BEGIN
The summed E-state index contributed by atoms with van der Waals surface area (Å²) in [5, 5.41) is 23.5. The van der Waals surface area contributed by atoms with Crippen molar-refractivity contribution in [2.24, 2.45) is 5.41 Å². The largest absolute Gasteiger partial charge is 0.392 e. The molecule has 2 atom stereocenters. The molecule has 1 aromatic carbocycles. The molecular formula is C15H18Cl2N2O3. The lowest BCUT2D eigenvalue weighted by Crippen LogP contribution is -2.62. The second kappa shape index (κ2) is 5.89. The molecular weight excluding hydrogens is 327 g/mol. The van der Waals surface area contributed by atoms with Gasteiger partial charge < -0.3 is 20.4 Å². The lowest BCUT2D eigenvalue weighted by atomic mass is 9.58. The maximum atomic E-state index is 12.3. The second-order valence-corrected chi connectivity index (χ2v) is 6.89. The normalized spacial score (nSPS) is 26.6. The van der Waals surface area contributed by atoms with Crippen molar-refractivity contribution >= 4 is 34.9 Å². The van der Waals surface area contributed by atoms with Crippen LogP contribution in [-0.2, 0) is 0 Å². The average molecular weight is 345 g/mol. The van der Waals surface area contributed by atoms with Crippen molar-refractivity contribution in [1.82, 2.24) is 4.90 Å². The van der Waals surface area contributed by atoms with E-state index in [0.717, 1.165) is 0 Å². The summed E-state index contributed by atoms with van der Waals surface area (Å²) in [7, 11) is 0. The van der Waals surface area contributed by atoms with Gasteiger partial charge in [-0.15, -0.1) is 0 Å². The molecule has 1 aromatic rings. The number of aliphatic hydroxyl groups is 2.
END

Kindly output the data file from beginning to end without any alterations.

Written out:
The summed E-state index contributed by atoms with van der Waals surface area (Å²) in [5, 5.41) is 23.5. The van der Waals surface area contributed by atoms with Crippen molar-refractivity contribution in [2.24, 2.45) is 5.41 Å². The largest absolute Gasteiger partial charge is 0.392 e. The molecule has 2 atom stereocenters. The molecule has 1 aromatic carbocycles. The molecular formula is C15H18Cl2N2O3. The lowest BCUT2D eigenvalue weighted by Crippen LogP contribution is -2.62. The second kappa shape index (κ2) is 5.89. The molecular weight excluding hydrogens is 327 g/mol. The van der Waals surface area contributed by atoms with Gasteiger partial charge < -0.3 is 20.4 Å². The lowest BCUT2D eigenvalue weighted by atomic mass is 9.58. The maximum atomic E-state index is 12.3. The second-order valence-corrected chi connectivity index (χ2v) is 6.89. The normalized spacial score (nSPS) is 26.6. The van der Waals surface area contributed by atoms with Crippen molar-refractivity contribution >= 4 is 34.9 Å². The van der Waals surface area contributed by atoms with Crippen LogP contribution in [-0.2, 0) is 0 Å². The average molecular weight is 345 g/mol. The van der Waals surface area contributed by atoms with Crippen molar-refractivity contribution in [1.82, 2.24) is 4.90 Å². The van der Waals surface area contributed by atoms with E-state index in [0.717, 1.165) is 0 Å². The summed E-state index contributed by atoms with van der Waals surface area (Å²) in [7, 11) is 0. The van der Waals surface area contributed by atoms with Gasteiger partial charge in [-0.15, -0.1) is 0 Å². The molecule has 1 aromatic rings. The number of aliphatic hydroxyl groups is 2.